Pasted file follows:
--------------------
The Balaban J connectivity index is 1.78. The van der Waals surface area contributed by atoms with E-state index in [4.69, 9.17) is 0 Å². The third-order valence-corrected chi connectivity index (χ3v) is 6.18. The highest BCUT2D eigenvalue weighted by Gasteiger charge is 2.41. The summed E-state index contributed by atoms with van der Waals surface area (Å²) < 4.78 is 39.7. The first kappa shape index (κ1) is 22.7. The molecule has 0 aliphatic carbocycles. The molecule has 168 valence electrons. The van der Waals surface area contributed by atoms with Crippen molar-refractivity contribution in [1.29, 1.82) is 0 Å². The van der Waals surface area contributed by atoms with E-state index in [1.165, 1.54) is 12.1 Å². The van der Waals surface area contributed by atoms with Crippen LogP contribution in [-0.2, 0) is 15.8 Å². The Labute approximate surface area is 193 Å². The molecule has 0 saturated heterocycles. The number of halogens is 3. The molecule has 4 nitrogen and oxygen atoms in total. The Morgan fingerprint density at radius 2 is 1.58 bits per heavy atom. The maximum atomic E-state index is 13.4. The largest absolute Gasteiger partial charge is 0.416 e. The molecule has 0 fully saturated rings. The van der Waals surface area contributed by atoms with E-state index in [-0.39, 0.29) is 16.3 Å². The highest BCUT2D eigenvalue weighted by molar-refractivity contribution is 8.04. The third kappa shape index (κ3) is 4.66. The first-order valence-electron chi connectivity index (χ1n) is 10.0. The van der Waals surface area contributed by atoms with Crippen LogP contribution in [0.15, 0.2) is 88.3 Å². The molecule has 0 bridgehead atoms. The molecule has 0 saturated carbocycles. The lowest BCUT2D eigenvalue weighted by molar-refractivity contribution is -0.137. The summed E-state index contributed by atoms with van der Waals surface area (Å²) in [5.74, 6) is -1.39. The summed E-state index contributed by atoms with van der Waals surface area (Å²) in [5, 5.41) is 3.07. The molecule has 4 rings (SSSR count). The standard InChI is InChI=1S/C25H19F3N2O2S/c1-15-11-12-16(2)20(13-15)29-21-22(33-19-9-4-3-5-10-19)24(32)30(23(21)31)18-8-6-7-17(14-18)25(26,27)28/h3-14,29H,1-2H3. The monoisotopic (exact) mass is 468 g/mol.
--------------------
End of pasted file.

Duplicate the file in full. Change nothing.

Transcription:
The Balaban J connectivity index is 1.78. The van der Waals surface area contributed by atoms with E-state index in [4.69, 9.17) is 0 Å². The third-order valence-corrected chi connectivity index (χ3v) is 6.18. The highest BCUT2D eigenvalue weighted by Gasteiger charge is 2.41. The summed E-state index contributed by atoms with van der Waals surface area (Å²) < 4.78 is 39.7. The first kappa shape index (κ1) is 22.7. The molecule has 0 aliphatic carbocycles. The molecule has 168 valence electrons. The van der Waals surface area contributed by atoms with Crippen molar-refractivity contribution in [1.29, 1.82) is 0 Å². The van der Waals surface area contributed by atoms with E-state index in [1.165, 1.54) is 12.1 Å². The van der Waals surface area contributed by atoms with Crippen LogP contribution in [-0.2, 0) is 15.8 Å². The Labute approximate surface area is 193 Å². The molecule has 0 saturated heterocycles. The number of halogens is 3. The molecule has 4 nitrogen and oxygen atoms in total. The Morgan fingerprint density at radius 2 is 1.58 bits per heavy atom. The maximum atomic E-state index is 13.4. The largest absolute Gasteiger partial charge is 0.416 e. The molecule has 0 fully saturated rings. The van der Waals surface area contributed by atoms with E-state index in [-0.39, 0.29) is 16.3 Å². The highest BCUT2D eigenvalue weighted by molar-refractivity contribution is 8.04. The third kappa shape index (κ3) is 4.66. The first-order valence-electron chi connectivity index (χ1n) is 10.0. The van der Waals surface area contributed by atoms with Crippen LogP contribution in [0.15, 0.2) is 88.3 Å². The molecule has 0 bridgehead atoms. The molecule has 0 saturated carbocycles. The lowest BCUT2D eigenvalue weighted by molar-refractivity contribution is -0.137. The summed E-state index contributed by atoms with van der Waals surface area (Å²) in [5.74, 6) is -1.39. The summed E-state index contributed by atoms with van der Waals surface area (Å²) in [5, 5.41) is 3.07. The molecule has 4 rings (SSSR count). The standard InChI is InChI=1S/C25H19F3N2O2S/c1-15-11-12-16(2)20(13-15)29-21-22(33-19-9-4-3-5-10-19)24(32)30(23(21)31)18-8-6-7-17(14-18)25(26,27)28/h3-14,29H,1-2H3. The monoisotopic (exact) mass is 468 g/mol.